A TV adaptation of this will be shown later this year, and, although it doesn’t look as if it’s going to bear much resemblance to the book, I thought I’d read the book anyway. In the early 1960s, our heroine Vivien moves from Manchester to London, where she finds that all the people she knows there, some old family friends and a young man on whom she’s very keen, are involved in the 62 Group, a militant Jewish group working to counter the threat of the neo-Nazi National Socialist Movement. She also learns that her late father was involved in its predecessor, the 43 Group.
It’s not a particularly well-written book, but it’s well-meaning and it tells an important story. There’ve been some deeply unpleasant incidents recently: we’ve had thugs from Bradford coming over to predominantly Jewish areas of Manchester to vandalise cars and shout abuse at people, a Labour councillor in Blackburn making comments which aren’t even fit to repeat, and even worse incidents in London and other parts of the South. Some of the actors have spoken about the importance of the plotline, and I’m sure that Red Productions will have done it justice.
In the book, Vivien’s boyfriend Jack is a journalist who infiltrates the National Socialist Movement and helps to bring its leaders to justice, whilst Vivien works at a hairdressing salon. Bearing in mind that this is set in 1962 – and the book is based on real life events – that’s probably fairly realistic, but the TV series has got Vivien also being at the heart of the action and the danger, presumably because the idea of a strong female character was more appealing than one who was on the sidelines. And there’s a lot of danger – there’s considerable violence in the book, as the two groups clash at rallies, and young Jewish men and young black men are badly beaten up.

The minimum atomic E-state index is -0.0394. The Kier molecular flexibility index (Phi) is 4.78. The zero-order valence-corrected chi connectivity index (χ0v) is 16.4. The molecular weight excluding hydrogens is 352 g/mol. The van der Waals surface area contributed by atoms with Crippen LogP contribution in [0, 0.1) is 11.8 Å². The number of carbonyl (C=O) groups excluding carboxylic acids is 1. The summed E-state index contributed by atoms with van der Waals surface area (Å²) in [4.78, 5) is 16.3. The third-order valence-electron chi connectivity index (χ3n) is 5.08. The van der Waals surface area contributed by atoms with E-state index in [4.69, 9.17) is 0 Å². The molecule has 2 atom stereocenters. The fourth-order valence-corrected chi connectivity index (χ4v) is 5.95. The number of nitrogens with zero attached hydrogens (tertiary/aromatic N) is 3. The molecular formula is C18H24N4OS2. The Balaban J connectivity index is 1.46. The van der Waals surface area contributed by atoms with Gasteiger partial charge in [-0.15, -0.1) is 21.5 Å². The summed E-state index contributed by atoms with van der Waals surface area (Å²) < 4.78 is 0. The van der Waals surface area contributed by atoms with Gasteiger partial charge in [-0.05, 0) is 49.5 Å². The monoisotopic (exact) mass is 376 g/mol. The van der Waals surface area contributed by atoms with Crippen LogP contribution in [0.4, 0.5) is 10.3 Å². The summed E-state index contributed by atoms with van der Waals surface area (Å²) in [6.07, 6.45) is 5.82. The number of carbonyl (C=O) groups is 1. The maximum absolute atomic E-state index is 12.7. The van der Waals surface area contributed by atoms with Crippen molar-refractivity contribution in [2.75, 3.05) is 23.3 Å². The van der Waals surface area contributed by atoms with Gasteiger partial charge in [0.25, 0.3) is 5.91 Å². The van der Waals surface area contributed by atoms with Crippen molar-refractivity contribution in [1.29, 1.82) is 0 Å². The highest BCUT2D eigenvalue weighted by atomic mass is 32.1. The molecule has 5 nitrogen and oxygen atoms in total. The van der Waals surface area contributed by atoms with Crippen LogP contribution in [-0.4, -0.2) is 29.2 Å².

There’s a Swinging Sixties vibe to it all as well – the salon at which Vivien works is in Soho, and there’s quite a bit of talk about hair and clothes and music. And that does contrast sharply with everything that Jack’s finding out about what the neo-Nazis are up to. There are an awful lot of minor characters, and a rather unconvincing plot about an aspiring musician who fancies Vivien and follows her around.
It’s not brilliant, as I’ve said, but it’s worth reading because it draws attention to the periodic rise of extremist elements in society, and their attacks on minority groups. I’ll certainly be watching the TV series. In the meantime, if you fancy giving the book a whirl, it’s currently on offer at £2.99 for the Kindle version.